The desired height of pellets dumped onto the vibratory conveyor is only about an inch or so. The cooling bin is enclosed and connected to the re-circulating airflow system. The pellets then drop out of the cooling bin through a progressively narrowing chute, so as to deliver the pellets onto the vibratory conveyor mounted on the pellet mill floor below. The cooling bin grates close and cycle open as the pelleter delivers more pellets to the cooling bin, for delivery of another layer of pellets to the vibratory conveyor. The cooling bin grates allow a certain amount of airflow through the pellet layer when closed, this combined with the rush of air through the grates and into the cooler bin as the grates are opened, effectively cools the pellets as they are delivered to the vibratory conveyor below.
The pellets move along the floor mounted vibratory conveyor, and over a plurality of screened sections that are set flush to the vibratory conveyor bottom. Below these screened sections there is an enclosure, or plenum that is piped to the re-circulatory airflow system. The screen is of such a size that the pellets are transported over the screen and only fine wood particles, or so named “fines”, that are moving along with the pellets, are sucked through the screens and into the re-circulatory airflow system. The vibratory conveyor then feeds directly onto a substantially long out-feed belt conveyor and out to a bucket elevator, where the bucket elevator raises the pellets up for distribution to the outside storage bins, or to be bagged, or for loading directly onto train cars or trucks for bulk delivery.
The re-circulatory airflow system includes an air bagged cyclone, or “bag house” which is adjoining the entire airflow system via a large diameter pipe as well as a re-circulatory pickup pipe near the bottom of the bag house. The bag house is preferably mounted outside of the mill area, where the air can be cleaned and released to the outside atmosphere without retaining any dust or fines. This is particularly desirable within a town site or within a populated area.
The invention has an intricate control system that includes a control room where a computer system is situated. The computer system is connected to a network and can be monitored and adjusted from any remote location if required. The control room is situated near the center of the mill area, from the control room personal can adjust speeds of electric motors throughout the mill as may be required and monitor amperage draw for each of the main machine modules within the system. There are a few computers in the system all of which have a graphical user interface or GUI″, where the GUI shows all the systems machines, their various sensor readings and any alarms that can be tripped within the system. As will be explained in more detail below, the various sensors throughout the system, along with periodically physical moisture testing of both the wood chips as they move past the infeed dryer deck and the pellets after they have been milled, give the operator the necessary information to be able to adjust the system in various manners so as to maintain the highest production rate desired within the constraints of the present wood chip species and qualities. Of course the operator can shut down any part of, or the whole system remotely or locally, as might be required for periodic maintenance or repair.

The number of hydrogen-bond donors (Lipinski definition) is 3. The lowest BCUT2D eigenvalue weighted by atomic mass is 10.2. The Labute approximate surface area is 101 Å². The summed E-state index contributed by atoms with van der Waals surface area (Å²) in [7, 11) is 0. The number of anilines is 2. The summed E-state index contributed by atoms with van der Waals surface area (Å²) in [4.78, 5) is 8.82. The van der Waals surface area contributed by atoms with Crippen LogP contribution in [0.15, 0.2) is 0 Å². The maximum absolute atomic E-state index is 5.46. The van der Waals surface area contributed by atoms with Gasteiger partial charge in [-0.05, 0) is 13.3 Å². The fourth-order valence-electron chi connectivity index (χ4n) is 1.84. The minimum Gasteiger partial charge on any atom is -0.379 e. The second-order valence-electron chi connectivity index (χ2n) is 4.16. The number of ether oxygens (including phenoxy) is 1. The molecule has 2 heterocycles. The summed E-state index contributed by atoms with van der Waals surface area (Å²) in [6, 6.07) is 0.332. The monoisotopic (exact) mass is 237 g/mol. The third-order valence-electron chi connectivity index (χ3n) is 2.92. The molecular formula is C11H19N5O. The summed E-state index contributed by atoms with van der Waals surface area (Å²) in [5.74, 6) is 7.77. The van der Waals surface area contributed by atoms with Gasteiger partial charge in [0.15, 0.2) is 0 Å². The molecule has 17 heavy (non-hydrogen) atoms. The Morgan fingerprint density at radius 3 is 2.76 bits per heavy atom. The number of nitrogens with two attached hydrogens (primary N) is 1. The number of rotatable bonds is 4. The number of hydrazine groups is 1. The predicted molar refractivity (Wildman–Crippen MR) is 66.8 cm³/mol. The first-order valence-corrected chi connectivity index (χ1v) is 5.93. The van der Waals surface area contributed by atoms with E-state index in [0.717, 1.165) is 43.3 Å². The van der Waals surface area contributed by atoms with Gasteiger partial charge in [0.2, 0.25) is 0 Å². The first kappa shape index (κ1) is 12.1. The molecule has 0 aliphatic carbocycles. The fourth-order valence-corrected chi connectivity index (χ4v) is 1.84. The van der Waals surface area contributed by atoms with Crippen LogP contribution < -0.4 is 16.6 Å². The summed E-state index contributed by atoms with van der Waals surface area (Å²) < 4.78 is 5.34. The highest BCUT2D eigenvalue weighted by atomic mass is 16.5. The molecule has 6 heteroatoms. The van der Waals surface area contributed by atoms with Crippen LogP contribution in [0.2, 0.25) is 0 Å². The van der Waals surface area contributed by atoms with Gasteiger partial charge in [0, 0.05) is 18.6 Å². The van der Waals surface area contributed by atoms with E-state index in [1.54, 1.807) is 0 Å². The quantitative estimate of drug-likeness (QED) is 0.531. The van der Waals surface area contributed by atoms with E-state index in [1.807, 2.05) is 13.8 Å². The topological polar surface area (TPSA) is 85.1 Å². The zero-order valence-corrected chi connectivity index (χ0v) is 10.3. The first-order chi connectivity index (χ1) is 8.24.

Most of the motors in the system include amperage sensors and speed controls, which allows the operator to measure present amperage and review past amperage, and adjust the machines from anywhere between 0 and 100% in 1% increments. The electric motor(s) driving the pelleter(s) includes a field temperature sensor where it has been found that the motor(s) can be run at a higher production rate, i.e. increase tons per hour by monitoring the field temperature to maximize amperage efficiency.
The shear gate height is hydraulically adjustable only as may be needed if there are special chip conditions, and so the height setting of the incoming chips is only periodically, either remotely using the GUI or locally.
As required to lower moisture content in the wood chips, a heated air and flue gas mix flows from the mixing chamber above the pellet burner located outside the mill housing area along a large duct, through an automatically operated spark detector and flue gas and air diverter, then down into the mill housing area and into the plenum ducted to the infeed deck. The CFM of the heated air and flue gas mix is adjusted from the GUI. The heated air and flue gas mix is collected above the infeed deck via a housing or plenum above the dryer deck and then plumbed into the re-circulatory air duct that is sent to the bag house. The infeed deck speed as indicated by its amperage draw, and is adjusted as required from the GUI. The vibratory conveyor can handle narrow or wide flows of wood chips, so it maintains a constant speed and delivers the dried chips to the hammer mill auger. The vibratory conveyor can be shut off or started by the GUI. The hammer mill auger can be adjusted by the GUI so as to raise more or less chips up to feed the hammer mill.